The Invisible Man, H.G. Wells – A Book Review (& Some Added Thoughts)

Who hasn’t heard of the Invisible Man? It’s a classic story. We probably all know the image of a man wrapped in white bandages, a hat tipped low over his face, big sunglasses to hide his eyes; being a classic, the Invisible Man is often referenced in pop culture. To this day, H.G. Wells remains an influential literary figure. It’s little surprise that he was nominated for a Nobel Prize 4 times!

The Invisible Man

The plot of the story is simple enough. A man turns himself invisible, and spends his time trying to become visible once more.

His consistent failures, and the stress of hiding his mistake from the world, affect the Invisible Man, Griffin, in profound ways; namely by amplifying the negative qualities which were already present in his personality.

He (Griffin) already felt different from others due to his albinism. Dedicating himself to his studies, Griffin spent much of his time locked away in his room, both before and after his experiment, further secluding himself from society. His brief encounters with others as a visible man show him to be unagreeable and short-tempered, slamming doors and even grabbing others in, as he puts it, “fits of temper.” These fits of temper only get more extreme as his attempts at becoming visible again continue to fail.

PSYCHOLOGY

Secluded and focused on his studies for 4 years, Griffin’s goal before becoming invisible is to become famous by scientific discovery. With little human interaction and quickly running out of money, the thought of fame must have been a comforting one. With fame would come money, acceptance, and, perhaps most important of all, fame would validate the man’s feelings of superiority. Surely he felt different from others in “provincial” society, and he wants to prove that these differences are because of his high intelligence, which he feels entitles him to fame and wealth.

Along with the fame would come freedom. And power. Griffin contemplates any and all advantages which may be gotten from becoming invisible, but neglects consideration of any drawbacks.

He’s irresponsibly driven by selfishness and unrealistic expectations. Who knows, perhaps if he had been more social during his studies he might have seen how invisibility would impair his ability to form relationships with other people. Maybe, by viewing another person’s attire, he might have considered that an invisible man must need invisible clothing to retain his mystery. Unfortunately, he never cared for human interaction much to begin with, showing indifference even at the death of his own father.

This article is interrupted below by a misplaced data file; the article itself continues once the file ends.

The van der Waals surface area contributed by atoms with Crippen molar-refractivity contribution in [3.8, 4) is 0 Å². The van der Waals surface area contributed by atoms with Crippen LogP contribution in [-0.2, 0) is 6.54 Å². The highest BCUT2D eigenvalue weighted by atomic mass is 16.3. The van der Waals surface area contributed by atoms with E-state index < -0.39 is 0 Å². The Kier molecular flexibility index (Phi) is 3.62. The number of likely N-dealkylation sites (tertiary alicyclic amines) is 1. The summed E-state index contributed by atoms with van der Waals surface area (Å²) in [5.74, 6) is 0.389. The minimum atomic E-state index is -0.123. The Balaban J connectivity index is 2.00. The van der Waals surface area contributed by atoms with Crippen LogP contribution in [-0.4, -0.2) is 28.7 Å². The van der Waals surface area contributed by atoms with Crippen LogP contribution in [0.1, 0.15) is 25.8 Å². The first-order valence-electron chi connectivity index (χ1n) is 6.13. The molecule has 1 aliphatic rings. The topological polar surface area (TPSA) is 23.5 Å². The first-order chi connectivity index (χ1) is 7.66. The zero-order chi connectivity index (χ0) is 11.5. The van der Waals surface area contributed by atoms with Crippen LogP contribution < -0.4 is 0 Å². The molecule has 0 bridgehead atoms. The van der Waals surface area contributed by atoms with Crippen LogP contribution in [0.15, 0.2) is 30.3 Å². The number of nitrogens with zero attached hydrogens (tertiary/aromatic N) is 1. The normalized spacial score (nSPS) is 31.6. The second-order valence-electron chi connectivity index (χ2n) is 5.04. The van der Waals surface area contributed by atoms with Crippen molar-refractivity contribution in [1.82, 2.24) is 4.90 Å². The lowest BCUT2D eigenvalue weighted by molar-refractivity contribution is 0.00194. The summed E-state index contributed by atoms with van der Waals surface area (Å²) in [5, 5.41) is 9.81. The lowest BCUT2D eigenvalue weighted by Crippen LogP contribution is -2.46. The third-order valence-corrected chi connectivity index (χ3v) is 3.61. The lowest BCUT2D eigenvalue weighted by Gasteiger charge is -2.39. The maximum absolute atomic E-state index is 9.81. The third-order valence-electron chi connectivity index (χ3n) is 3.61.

Already an unempathetic and violent individual, Griffin’s invisibility pushes him to criminal behavior beyond what he’d already done as a visible man. Rather than presenting himself to the scientific community and claiming his fame as an invisible man, he begins stealing, assaulting, and taking all of the easy roads he can think to take in life. These behaviors are nothing new to him, however, the thought of being able to get away with it so much easier only leads Griffin to act more extremely. After all, who could solve a crime when there are no witnesses? How could he be caught if he can’t be seen?

Final Thoughts

The Invisible Man is, first and foremost, a sci-fi novel about personal accountability and thinking through all possible outcomes before embarking on an endeavor. Beyond that, it’s a horror novel about the psychological effects of having an unhealthy self-image, paired with the negative effects of seclusion, be it self imposed or otherwise. I’m no doctor, but I can imagine that having self-image issues such as a superiority complex could be considered unhealthy.

I can’t help but wonder, are Griffin’s poor relationships with others what lead him to become so selfish, or are they a result of his selfishness? A selfish person doesn’t care much about maintaining healthy relationships, after all. Had he spent more time with people, might he have been able to overcome his superiority complex? Could he have been able to take pride in his work ethic and dedication to his craft without looking down on other people who he perceived to be less intelligent than he? Or would attempts at maintaining relationships only work to aggravate his temper and set him further in his ways?

The Invisible Man teaches us that unhealthy perceptions of ourselves, when left unchecked, will inevitably lead to self destruction, be it intentional or otherwise.

Read the full text here!


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